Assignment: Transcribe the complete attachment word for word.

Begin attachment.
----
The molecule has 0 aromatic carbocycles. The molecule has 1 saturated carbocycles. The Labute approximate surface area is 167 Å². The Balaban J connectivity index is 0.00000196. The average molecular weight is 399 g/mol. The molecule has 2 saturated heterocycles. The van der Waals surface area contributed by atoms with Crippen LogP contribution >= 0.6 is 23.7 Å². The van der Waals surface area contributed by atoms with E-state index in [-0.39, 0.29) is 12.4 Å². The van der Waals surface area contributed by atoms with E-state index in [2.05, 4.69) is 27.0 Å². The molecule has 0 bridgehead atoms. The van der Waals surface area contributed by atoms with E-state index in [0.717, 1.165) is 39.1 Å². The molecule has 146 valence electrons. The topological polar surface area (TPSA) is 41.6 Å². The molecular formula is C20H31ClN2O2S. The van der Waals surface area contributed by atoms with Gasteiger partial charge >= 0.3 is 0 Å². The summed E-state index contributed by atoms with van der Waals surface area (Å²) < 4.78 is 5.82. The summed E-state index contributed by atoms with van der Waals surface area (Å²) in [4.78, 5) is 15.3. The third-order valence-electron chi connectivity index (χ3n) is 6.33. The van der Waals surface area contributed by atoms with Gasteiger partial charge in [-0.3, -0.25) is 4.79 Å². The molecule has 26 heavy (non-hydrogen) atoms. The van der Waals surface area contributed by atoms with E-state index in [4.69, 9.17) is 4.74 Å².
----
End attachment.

The molecule has 0 aromatic carbocycles. The molecule has 1 saturated carbocycles. The Labute approximate surface area is 167 Å². The Balaban J connectivity index is 0.00000196. The average molecular weight is 399 g/mol. The molecule has 2 saturated heterocycles. The van der Waals surface area contributed by atoms with Crippen LogP contribution >= 0.6 is 23.7 Å². The van der Waals surface area contributed by atoms with E-state index in [-0.39, 0.29) is 12.4 Å². The van der Waals surface area contributed by atoms with E-state index in [2.05, 4.69) is 27.0 Å². The molecule has 0 bridgehead atoms. The van der Waals surface area contributed by atoms with E-state index in [0.717, 1.165) is 39.1 Å². The molecule has 146 valence electrons. The topological polar surface area (TPSA) is 41.6 Å². The molecular formula is C20H31ClN2O2S. The van der Waals surface area contributed by atoms with Gasteiger partial charge >= 0.3 is 0 Å². The summed E-state index contributed by atoms with van der Waals surface area (Å²) < 4.78 is 5.82. The summed E-state index contributed by atoms with van der Waals surface area (Å²) in [4.78, 5) is 15.3. The third-order valence-electron chi connectivity index (χ3n) is 6.33. The van der Waals surface area contributed by atoms with Gasteiger partial charge in [-0.3, -0.25) is 4.79 Å². The molecule has 26 heavy (non-hydrogen) atoms. The van der Waals surface area contributed by atoms with E-state index in [4.69, 9.17) is 4.74 Å².